Deja Earley – Of Thy Womb

My Catholic husband prays
the Hail Mary over the body
of our baby, who has arrived at home—
without warning and far too early.

So early that Sam says
he looks like a boxer,
his tiny fists up to his face,
his eyes like black beads.

I ache for my own Hail Mary—
some mothering, mourning prayer.
I’m emptying, Godless, thinking
of Her as we drive to the hospital,

of Mother in Heaven, wondering whether
half-organized souls ever dissipated,
split from her without warning,
left her in grief.

While I wait to be hollowed I use Father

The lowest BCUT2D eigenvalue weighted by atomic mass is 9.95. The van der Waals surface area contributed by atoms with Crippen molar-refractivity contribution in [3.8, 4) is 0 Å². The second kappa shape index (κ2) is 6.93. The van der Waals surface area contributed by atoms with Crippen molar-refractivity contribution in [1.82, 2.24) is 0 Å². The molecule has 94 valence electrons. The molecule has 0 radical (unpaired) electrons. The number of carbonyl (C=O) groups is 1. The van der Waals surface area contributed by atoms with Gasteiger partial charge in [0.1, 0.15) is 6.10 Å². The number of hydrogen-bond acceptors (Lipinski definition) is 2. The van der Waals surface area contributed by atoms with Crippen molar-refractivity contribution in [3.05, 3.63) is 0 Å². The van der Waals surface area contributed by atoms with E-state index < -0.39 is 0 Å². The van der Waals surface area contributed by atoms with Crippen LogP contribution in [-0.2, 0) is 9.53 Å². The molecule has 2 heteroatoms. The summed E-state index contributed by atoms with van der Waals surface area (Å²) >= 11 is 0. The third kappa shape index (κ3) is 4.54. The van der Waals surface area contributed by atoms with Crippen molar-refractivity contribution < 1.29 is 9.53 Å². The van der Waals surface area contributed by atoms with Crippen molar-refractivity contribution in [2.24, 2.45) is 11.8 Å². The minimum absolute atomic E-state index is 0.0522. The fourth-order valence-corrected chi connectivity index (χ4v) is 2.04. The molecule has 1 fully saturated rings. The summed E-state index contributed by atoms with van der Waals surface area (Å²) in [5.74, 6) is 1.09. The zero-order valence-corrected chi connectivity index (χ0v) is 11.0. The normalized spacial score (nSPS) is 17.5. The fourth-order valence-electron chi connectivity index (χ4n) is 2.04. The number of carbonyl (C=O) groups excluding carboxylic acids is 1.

as a messenger to reach Her, if I may.
But perhaps it’s no use.

She’s not at my bedside, shimmering
in empathetic sorrow when I wake. She’s not
there at the edges of me, or at the emptied center.
But maybe She’s in the voice of the nurse who mothers
me back to consciousness and helps me sip water.
Perhaps She’s in the water, in the stack of white pillows,
in the heated blankets tucked around me.

And perhaps She’s in Sam’s hand
as he passes it over my forehead,
gently as a prayer.


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